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Mar-02-2008 22:01printcomments

Boeing Issues Statement on U.S. Air Force Aerial Refueling Tanker Decision

The selection of Southern California based Northrop Grumman and European Aeronautic Defence and Space Corporation, the manufacturer of Airbus airplanes, was a surprise to members of the aviation industry.

The KC-767 Advanced Tanker
The KC-767 Advanced Tanker
Image courtesy: boeing.com

(ST. LOUIS, Mo.) - A national aviation group that has served as the backbone of the nation's military strength, learned this week that the federal government has decided to "outsource" a contract to build new military aircraft to France.

Boeing released the news this week, "We were just informed that our KC-767 Advanced Tanker proposal was not selected in the KC-135 Replacement Program known as KC-X."

The U.S. Air Force decision to award Northrop Grumman Corporation and a European partner the $35 billion contract to build airborne refueling planes means fewer jobs for Boeing, which has already had their share of setbacks.

On October 10th, 2001, Boeing lost to its rival Lockheed Martin in the fierce competition for the multi-billion dollar Joint Strike Fighter contract. Boeing’s entry, the X-32, was rejected in favor of Lockheed’s X-35 entrant.

In more recent years Boeing has faced increasingly heavy competition from Airbus, which offers other similar aircraft models and the latest fly-by-wire technology. From the 1970s Airbus has increased its lineup of aircraft to the point where they can now offer an aircraft in almost every class Boeing does.

Indeed, Airbus is now competing in markets that Boeing once had a monopoly over. After several decades of numerous successes, Boeing lost ground to Airbus and subsequently lost its position as market leader in 2003.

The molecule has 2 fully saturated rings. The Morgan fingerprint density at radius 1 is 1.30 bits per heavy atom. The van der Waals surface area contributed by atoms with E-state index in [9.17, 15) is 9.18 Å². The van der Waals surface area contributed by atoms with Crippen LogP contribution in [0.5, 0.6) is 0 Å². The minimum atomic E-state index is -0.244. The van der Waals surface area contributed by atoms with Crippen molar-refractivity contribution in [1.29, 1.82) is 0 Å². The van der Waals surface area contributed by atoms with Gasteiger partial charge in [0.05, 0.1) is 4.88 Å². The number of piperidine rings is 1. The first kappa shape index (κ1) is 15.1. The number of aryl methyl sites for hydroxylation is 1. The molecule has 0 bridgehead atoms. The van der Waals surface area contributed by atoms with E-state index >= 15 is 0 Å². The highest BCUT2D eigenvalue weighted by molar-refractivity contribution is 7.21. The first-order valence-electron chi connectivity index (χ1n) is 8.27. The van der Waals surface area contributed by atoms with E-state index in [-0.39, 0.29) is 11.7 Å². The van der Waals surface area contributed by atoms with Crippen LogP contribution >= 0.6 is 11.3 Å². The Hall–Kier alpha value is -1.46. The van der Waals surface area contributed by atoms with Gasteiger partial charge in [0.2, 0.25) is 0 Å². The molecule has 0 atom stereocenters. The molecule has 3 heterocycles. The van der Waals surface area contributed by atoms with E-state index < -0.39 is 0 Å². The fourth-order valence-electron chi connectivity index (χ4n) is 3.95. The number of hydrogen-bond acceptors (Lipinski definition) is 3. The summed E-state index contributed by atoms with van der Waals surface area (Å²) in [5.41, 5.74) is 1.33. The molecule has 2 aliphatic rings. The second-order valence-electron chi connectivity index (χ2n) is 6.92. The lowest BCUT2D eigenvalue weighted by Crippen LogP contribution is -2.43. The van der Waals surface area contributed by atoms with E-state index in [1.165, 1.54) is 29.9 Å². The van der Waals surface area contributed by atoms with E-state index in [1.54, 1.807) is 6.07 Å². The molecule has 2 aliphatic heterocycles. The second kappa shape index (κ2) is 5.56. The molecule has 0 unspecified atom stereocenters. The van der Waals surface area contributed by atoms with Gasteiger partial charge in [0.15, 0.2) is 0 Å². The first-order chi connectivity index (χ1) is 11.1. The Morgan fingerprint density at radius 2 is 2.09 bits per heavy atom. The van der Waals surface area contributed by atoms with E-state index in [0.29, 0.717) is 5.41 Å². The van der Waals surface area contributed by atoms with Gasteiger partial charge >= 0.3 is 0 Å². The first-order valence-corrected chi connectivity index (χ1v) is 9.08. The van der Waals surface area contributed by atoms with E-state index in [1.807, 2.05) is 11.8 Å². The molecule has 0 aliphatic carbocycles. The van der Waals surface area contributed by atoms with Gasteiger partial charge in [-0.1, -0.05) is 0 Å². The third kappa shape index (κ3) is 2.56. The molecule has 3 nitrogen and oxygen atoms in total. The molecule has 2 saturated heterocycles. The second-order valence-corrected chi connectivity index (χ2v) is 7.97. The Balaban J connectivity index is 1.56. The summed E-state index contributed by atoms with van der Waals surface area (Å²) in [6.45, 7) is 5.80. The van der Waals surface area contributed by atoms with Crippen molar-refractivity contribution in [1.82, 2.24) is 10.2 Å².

Multiple Boeing projects were pursued and then canceled. Among those projects is the Sonic Cruiser. The Boeing Sonic Cruiser was launched in 2001 along with a new advertising campaign.


In September 2001, Boeing moved its corporate headquarters from Seattle to Chicago. They have been building Air Force refueling tankers for half a century. Most believed they would be the company to supply the new contract.

Their statement continued, "Obviously we are very disappointed with this outcome. We believe that we offered the Air Force the best value and lowest risk tanker for its mission."

The selection of Southern California based Northrop Grumman and European Aeronautic Defence and Space Corporation, the manufacturer of Airbus airplanes, was a surprise to members of the aviation industry.

Air Force officials said the larger size of the Northrop-EADS aircraft was a better option.

They say their next step is to request and receive a debrief from the Air Force. "Once we have reviewed the details behind the award, we will make a decision concerning our possible options, keeping in mind at all times the impact to the warfighter and our nation."

The Boeing Company says they would like to thank the many people who helped in this campaign. "We have received tremendous support from our suppliers, elected federal/state/local leaders, unions, community groups, and the 160,738 men and women who work for Boeing," their statement concluded.




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